LEAVING ISSUE UNTIL THE LAST MOMENT – ALWAYS DANGEROUS : PARTICULARLY WHEN A CLAIMANT IS ON NOTICE OF POTENTIAL PROBLEMS

In Hall v Environment Agency [2017] EWHC 1309 (TCC) His Honour Judge Havelock-Allan QC pointed out the dangers of leaving issue until the last moment, particularly in cases where there were likely to be procedural issues relating to jurisdiction.

THE CASE

The claimant issued a claim for damages following flooding in March 2010. The claimant issued proceedings in the County Court Money Claims Centre just before the six year limitation period expired.

THE DEFENDANT’S APPLICATION

The defendant applied to strike out the action on the grounds that the Water Resources Act 1991 (“the WRA 1991”) provides an exclusive remedy and precluded the bringing of an action at common law for negligence.

THE JUDGMENT

Ultimately the judge decided that the WRA did not give rise to an exclusive remedy. That decision was described as “quite finely balanced”.

THE WARNING

  1. The application to strike-out the claim is dismissed. I am relieved to have reached this decision because the EA has pursued the application in order to be able to plead a limitation defence against Mr Hall if he was obliged to start his claim afresh in the Upper Tribunal. Progress towards unifying the Courts and Tribunals Service has not reached point where I can transfer an action from this Court to the Upper Tribunal. It is possible under CPR PD30 to make direct transfers between the Courts and the Competition Tribunal, but not between the Courts and other Tribunals. So Mr Hall would have been non-suited if the strike-out had succeeded.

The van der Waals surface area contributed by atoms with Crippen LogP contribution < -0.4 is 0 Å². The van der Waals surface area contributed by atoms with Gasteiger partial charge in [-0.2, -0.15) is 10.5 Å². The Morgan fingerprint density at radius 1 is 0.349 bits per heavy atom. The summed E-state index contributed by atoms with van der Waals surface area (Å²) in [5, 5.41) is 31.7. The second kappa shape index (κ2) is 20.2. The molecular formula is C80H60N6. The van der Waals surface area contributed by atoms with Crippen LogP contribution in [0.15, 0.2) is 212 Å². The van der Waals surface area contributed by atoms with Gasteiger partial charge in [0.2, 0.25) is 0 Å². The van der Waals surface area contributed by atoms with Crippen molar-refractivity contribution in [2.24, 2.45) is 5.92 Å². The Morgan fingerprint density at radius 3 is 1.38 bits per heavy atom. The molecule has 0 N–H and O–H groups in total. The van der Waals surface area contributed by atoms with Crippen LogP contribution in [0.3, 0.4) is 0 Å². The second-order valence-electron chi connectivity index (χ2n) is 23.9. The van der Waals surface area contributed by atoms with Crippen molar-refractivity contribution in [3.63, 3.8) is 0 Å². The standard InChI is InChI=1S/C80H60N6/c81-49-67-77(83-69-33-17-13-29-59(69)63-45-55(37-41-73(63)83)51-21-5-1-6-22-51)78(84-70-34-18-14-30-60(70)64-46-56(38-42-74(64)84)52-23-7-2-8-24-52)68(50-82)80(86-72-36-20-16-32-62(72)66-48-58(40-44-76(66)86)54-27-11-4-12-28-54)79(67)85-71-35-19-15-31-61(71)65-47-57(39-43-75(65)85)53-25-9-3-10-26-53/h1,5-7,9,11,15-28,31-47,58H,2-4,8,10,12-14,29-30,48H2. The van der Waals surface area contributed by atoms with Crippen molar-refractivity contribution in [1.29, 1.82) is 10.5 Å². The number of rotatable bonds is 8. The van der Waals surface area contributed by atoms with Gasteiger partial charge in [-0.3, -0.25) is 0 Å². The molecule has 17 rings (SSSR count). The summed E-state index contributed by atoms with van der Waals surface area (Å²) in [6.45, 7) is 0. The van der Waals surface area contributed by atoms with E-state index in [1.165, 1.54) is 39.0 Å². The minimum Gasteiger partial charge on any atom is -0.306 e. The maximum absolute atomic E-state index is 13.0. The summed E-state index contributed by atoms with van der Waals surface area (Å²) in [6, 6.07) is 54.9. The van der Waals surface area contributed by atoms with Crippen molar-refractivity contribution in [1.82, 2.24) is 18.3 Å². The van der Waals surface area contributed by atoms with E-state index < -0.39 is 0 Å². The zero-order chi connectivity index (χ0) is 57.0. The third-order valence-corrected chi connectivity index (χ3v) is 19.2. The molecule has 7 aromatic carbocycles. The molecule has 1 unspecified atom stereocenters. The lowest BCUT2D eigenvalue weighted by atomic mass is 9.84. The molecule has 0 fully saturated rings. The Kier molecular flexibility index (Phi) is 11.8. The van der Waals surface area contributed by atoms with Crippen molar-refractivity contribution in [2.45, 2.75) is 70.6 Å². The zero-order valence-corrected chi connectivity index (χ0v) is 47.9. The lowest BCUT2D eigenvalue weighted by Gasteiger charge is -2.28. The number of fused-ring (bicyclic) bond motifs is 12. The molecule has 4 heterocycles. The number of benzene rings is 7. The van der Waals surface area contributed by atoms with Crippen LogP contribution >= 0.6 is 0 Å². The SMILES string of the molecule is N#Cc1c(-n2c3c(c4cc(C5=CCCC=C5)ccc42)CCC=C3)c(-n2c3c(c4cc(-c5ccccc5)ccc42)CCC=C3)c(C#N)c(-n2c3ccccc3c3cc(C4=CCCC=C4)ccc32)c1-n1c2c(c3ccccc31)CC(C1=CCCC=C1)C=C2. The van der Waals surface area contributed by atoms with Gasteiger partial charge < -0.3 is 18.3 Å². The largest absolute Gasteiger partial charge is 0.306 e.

2. Whilst that would have been a regrettable outcome, it is fair to point out two matters which would have mitigated that regret. The first is the evidence in the witness statement of Mr Carty, a Senior Lawyer with the EA, that the EA informed Mr Hall’s solicitors in November 2012, both by telephone and in writing, that Mr Hall’s claim for compensation fell to be dealt with under the statutory compensation scheme in the WRA 1991, and followed this up with a written warning in January 2013 that if a claim was commenced in the County Court the EA would dispute the Court’s jurisdiction. At one point, it looked as though this warning had been taken on board because Mr Hall’s solicitors sent an email to the EA in October 2013 saying that if the claim could not be settled proceedings would be commenced in the Upper Tribunal. But it would appear that Mr Hall’s legal team had second thoughts. The point, however, is that Mr Hall was on notice of the jurisdiction point more than 3 years before this action was commenced. The second matter is that the commencement of this action was left to the very last minute. If the explanation for the fact that the action was commenced in the County Court rather than in the Lands Tribunal is that the claim was issued in haste in order to beat the time-bar and that the jurisdiction point was overlooked, I would have had a good deal less sympathy for the consequences of the action being struck out.